We continued meeting regularly for another two years as the explorations into my past went deeper into unknowns of this lifetime—the fears and harms, the ancestors and the descendants—and I watched his intuitive skills become sharper and more sensitive, as if we were mutual guides in this process—too old to be lovers, but grateful to have found one another again as comrades at the right moment of our lives. It felt to me like a precious gift.

“Do you understand what’s going on?” I asked one day after a session in which I felt myself melting down one more level of feeling into bedrock pain. Was I ready to go there? Breathe. Release. Tears. Memories. If this were a movie, it could be called a tragicomedy. He just stood by my side quietly, one hand lightly resting on my belly, both of us breathing in tandem—then he said simply,

“Magic is real, you know.”

I tell this story because of how many unplanned synchronicities had to happen for us to make our connection, go deep together, and retrieve what must have been a longtime relationship. And heal together, perhaps not for the first time.

It was metaphoric, and we ourselves were the metaphor as every human dilemma is a metaphor of this changing world of ours! Just now, as the world goes through paroxysms literal and symbolic, volcanoes are erupting on islands in the oceans, pouring out hot magma and creating new land in the process. Oceans are responding with tidal waves, and wildlife is figuring out new ways of surviving. We humans, stuck indoors in a pandemic are dreaming up new ways of living, and teaching that to our children even as we discover deeper parts of ourselves and new ways of learning about the world and about the nature of reality.

These are the times we live in, like it or not, even if it strains our abilities to respond: even if the climate changes radically and pandemics take us by storm; even when our financial systems prove they support only the very few, and the environment not at all.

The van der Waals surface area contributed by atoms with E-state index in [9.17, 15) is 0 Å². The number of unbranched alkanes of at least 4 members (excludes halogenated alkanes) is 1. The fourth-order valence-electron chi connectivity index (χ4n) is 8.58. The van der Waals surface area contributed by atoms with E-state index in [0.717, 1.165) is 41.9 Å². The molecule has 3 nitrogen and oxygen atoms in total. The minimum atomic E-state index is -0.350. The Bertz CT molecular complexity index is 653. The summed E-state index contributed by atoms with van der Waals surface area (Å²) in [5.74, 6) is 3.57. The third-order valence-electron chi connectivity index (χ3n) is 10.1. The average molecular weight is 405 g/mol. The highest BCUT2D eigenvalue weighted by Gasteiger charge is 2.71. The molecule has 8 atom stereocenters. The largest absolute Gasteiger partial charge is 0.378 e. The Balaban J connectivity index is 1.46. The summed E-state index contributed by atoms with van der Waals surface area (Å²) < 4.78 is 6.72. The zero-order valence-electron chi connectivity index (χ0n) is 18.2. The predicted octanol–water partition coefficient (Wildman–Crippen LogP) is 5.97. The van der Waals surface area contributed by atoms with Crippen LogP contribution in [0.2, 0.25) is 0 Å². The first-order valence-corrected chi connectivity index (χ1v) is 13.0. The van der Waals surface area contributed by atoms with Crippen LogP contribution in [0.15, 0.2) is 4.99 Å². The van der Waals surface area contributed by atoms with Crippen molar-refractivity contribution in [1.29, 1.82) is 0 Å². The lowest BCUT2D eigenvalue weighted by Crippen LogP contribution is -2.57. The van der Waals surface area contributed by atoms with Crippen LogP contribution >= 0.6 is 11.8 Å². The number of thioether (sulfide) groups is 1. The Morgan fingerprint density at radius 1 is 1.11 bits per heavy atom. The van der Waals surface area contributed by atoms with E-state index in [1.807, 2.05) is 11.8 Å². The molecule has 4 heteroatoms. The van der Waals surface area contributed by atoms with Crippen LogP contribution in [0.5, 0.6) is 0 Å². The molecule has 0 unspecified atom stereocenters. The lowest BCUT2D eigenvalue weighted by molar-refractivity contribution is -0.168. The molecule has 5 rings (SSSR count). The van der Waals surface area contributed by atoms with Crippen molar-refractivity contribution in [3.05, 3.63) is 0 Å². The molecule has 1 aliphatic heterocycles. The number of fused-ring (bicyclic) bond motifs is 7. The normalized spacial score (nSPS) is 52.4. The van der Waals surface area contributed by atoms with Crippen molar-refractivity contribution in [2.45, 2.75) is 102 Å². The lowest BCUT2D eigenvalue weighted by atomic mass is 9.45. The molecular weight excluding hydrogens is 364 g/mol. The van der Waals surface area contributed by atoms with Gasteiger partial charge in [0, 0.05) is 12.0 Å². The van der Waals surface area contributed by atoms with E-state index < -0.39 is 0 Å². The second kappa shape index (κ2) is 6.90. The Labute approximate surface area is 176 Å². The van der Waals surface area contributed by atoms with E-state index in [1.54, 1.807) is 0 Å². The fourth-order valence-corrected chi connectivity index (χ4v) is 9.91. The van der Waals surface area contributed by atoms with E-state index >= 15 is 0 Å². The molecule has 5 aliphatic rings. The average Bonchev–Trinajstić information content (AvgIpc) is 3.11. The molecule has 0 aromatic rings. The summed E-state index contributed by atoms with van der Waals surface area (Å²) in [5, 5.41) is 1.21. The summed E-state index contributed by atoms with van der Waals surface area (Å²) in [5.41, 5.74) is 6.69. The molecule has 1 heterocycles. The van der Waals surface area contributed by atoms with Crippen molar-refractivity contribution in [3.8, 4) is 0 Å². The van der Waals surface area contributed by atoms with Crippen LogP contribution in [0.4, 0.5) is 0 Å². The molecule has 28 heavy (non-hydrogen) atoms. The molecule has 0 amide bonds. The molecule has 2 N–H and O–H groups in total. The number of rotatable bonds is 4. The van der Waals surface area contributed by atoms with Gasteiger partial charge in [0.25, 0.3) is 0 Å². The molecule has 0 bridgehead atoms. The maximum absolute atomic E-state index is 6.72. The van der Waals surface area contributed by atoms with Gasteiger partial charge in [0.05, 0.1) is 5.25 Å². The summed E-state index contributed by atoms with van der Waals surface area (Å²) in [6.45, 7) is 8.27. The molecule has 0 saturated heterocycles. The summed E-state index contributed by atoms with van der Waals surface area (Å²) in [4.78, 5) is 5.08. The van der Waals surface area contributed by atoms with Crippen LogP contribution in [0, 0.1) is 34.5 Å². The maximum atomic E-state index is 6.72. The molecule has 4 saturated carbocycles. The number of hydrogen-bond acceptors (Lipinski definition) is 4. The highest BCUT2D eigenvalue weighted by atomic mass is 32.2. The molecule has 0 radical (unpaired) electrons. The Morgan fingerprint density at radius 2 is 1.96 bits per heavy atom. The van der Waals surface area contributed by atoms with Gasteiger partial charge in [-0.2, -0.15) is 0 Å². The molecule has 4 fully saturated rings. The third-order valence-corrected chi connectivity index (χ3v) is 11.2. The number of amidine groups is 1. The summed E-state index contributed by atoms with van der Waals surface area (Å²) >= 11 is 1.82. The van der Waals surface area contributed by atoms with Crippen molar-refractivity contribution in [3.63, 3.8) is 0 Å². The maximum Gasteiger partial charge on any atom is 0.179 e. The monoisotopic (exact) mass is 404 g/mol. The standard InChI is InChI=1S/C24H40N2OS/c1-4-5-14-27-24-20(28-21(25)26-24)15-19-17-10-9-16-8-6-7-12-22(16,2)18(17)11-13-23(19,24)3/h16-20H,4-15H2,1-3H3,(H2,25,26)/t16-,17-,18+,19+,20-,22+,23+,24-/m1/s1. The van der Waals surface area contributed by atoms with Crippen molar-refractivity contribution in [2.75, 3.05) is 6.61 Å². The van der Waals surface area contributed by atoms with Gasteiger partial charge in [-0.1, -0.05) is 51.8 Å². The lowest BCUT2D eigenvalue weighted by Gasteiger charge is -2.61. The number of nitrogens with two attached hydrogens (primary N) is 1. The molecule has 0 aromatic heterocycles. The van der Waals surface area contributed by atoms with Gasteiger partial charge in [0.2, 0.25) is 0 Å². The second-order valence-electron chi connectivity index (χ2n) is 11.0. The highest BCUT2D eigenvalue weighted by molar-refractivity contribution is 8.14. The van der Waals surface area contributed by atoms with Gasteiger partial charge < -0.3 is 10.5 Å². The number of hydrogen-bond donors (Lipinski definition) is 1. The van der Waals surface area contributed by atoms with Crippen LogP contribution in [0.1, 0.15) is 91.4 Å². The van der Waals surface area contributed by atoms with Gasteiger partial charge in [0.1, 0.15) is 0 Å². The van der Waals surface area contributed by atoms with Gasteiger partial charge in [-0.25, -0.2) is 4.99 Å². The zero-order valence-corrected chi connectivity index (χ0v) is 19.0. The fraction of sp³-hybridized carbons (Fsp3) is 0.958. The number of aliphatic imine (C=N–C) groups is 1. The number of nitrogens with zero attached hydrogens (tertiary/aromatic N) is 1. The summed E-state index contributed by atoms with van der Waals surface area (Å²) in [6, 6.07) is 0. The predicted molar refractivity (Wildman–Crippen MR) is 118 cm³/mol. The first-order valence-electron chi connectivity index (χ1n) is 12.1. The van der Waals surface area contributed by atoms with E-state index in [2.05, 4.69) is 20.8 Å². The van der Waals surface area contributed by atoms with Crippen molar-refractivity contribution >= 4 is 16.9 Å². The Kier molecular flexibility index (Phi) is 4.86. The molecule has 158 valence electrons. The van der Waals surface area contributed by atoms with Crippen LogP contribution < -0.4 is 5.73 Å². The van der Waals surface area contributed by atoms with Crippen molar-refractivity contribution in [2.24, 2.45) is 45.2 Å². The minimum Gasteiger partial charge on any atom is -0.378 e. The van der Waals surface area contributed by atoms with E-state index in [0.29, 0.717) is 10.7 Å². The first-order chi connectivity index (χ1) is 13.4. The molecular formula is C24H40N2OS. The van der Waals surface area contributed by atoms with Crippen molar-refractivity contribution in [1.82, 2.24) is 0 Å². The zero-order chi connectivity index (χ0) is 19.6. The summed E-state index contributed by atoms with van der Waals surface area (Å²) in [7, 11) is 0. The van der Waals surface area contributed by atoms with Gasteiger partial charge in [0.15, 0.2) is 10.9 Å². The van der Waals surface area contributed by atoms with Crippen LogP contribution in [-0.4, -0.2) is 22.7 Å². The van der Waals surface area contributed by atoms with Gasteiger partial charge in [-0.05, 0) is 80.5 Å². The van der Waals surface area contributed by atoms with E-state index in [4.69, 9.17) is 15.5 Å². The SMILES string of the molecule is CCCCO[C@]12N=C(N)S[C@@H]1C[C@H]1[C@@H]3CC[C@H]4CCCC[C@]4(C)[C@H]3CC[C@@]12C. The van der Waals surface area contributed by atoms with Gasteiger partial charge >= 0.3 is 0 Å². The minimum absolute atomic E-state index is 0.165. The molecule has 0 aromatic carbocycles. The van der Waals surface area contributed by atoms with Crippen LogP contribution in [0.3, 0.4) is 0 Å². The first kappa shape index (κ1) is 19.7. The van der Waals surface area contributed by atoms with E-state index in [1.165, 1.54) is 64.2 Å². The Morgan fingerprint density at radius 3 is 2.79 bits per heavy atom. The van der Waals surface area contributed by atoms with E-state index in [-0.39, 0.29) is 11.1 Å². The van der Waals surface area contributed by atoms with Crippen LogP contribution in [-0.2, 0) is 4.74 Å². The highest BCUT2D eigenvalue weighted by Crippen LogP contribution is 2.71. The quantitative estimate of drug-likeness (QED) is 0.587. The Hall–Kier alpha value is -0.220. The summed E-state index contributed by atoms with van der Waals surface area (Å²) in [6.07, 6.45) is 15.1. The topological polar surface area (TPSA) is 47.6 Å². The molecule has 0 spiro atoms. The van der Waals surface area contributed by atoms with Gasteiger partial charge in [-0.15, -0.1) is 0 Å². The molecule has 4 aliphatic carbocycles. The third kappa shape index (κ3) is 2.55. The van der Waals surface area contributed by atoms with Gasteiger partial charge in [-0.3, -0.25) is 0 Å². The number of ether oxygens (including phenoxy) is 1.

Even when we are terrified of everything from death and taxes to one another; even if we feel unloved and lonely and the oceans are polluted with plastics and the whales are hunted down mercilessly…even if the era we are living in comes to an end and living beings die back into the earth for an era of rest until it is Time to start up again, slowly, miraculously, newly born—hopefully wiser than we are now—it probably would not be happening for the first time.

We have been here and done this before—more than once, I wager.

Even if you and I are on the planet right now on purpose, to help make this difficult transition to the next phase of our history on earth, having been through this before at another time and from another place, finding one another, who knows where or how, learning that our hearts can think at least as well as our brains and our dreams are at least as real as the bus waiting down at the corner.

For help, apparently, is closer than we think and it seems to be right down the street; it has probably been there for years without our knowing, even if it takes a severe shock to wake us up and take notice that we are in this life together, no matter what, and sometimes we have to come close to death before we take notice and find one another in the storm.

In the magic which, as Jak and I now know, is real.